Friday May 8, 2015 0 comments
Often, my Culture Audit clients and participants in our Leadership Development Program & Management Training will hear me talk about “being a stand.”
Meaning – What are you a stand for? What are you committed to? When you say integrity, respect and innovation are your values, how would I know?
Well, the other side is knowing what you’re a stand against.
What is unacceptable in your organization? What is intolerable? What will you simply not allow?
Too often I have seen leaders fear of conflict and “unkind niceness” lead to allowing horrors to exist within their organizations.
Horrors can look like:
- Verbal abuse of one employee to another
- Intimidation by a manager or co-worker
- Continued disregard and disrespect for procedures
- Territorialism and lack of willingness to collaborate with the team
- Credit stealers
- Throwing people under the bus
- Passive aggressive comments in meetings
- Consistent lack of follow through on commitments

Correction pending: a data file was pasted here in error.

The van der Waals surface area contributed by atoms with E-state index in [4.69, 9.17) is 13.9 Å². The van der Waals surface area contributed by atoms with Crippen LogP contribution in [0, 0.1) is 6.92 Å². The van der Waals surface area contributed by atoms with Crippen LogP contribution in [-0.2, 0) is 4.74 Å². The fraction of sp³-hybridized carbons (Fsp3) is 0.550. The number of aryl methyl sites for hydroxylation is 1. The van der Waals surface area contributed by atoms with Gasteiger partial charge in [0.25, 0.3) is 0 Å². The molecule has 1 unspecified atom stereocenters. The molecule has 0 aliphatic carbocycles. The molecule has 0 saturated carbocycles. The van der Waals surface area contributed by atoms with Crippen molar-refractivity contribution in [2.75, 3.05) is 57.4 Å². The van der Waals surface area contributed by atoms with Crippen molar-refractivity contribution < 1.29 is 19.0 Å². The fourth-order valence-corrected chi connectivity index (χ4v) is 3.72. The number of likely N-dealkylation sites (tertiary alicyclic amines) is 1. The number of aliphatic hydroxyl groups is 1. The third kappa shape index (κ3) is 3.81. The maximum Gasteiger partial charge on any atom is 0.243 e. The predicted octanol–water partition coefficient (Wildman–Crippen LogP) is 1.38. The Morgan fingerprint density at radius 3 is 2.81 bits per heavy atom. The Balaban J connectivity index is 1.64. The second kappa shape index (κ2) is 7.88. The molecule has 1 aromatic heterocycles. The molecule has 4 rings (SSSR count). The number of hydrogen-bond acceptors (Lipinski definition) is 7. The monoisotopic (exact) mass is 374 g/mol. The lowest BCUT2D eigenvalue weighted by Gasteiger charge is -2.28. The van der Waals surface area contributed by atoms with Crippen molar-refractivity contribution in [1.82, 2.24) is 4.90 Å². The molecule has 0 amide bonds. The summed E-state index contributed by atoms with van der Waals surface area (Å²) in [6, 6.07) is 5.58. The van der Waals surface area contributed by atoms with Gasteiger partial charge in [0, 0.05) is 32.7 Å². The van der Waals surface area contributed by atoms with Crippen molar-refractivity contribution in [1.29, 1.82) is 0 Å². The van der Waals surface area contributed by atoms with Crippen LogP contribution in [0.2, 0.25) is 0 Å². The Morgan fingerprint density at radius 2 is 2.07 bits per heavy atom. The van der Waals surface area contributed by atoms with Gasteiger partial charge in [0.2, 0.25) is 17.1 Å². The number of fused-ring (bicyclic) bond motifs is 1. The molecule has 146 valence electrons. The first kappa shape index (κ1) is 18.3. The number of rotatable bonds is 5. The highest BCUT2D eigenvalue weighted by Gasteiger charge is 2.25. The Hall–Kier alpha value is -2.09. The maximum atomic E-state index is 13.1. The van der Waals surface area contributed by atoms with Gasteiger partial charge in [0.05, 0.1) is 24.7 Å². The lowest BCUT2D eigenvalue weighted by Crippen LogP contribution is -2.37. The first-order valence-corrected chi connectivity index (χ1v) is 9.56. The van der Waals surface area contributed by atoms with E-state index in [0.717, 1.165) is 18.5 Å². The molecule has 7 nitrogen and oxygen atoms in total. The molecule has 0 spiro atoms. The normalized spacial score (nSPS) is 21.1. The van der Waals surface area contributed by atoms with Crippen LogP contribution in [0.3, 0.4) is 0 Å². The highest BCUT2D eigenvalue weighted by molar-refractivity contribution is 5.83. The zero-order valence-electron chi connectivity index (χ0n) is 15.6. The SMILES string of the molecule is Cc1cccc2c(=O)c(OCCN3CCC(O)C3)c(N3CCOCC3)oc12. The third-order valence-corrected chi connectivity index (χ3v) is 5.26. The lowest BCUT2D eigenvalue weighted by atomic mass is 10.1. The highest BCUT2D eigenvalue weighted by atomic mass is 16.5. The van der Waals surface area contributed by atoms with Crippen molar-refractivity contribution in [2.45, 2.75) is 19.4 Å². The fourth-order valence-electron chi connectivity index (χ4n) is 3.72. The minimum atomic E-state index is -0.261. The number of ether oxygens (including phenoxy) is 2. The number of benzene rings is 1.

And know that intolerance does not require pounding your fist on the table (to be used twice in a lifetime.) In fact, it is the quiet, clear, grounded eye-to-eye intolerance that will speak volumes.
Imagine if someone on your leadership team makes an insensitive comment. Stop the conversation. Pause. Look them in the eye with compassion and conviction, and then say, “Mary, I know in the past when you’ve said things like what you’ve just said I’ve given passive permission by grimacing and chuckling, and this is my fault because the truth of the matter is it makes me uncomfortable. And at the end of day I’m not okay with this type of language being used in our organization. We say we value respect and it’s just not in alignment with who we say we are.”
As a leader, horrors exist because you’ve let them exist (or you’ve inherited them.) There’s been an unsaid permission that has allowed people to perpetuate these behaviors. And anyone who has led an organization has had to face this – you’re not alone. And yet, I wish you were.
So go forth, be a stand. Be a stand for who you know yourself to be. And then be a stand for who you know your organization to be. And then be a stand for all the individuals who make up this conscious community you lead.
And be intolerant.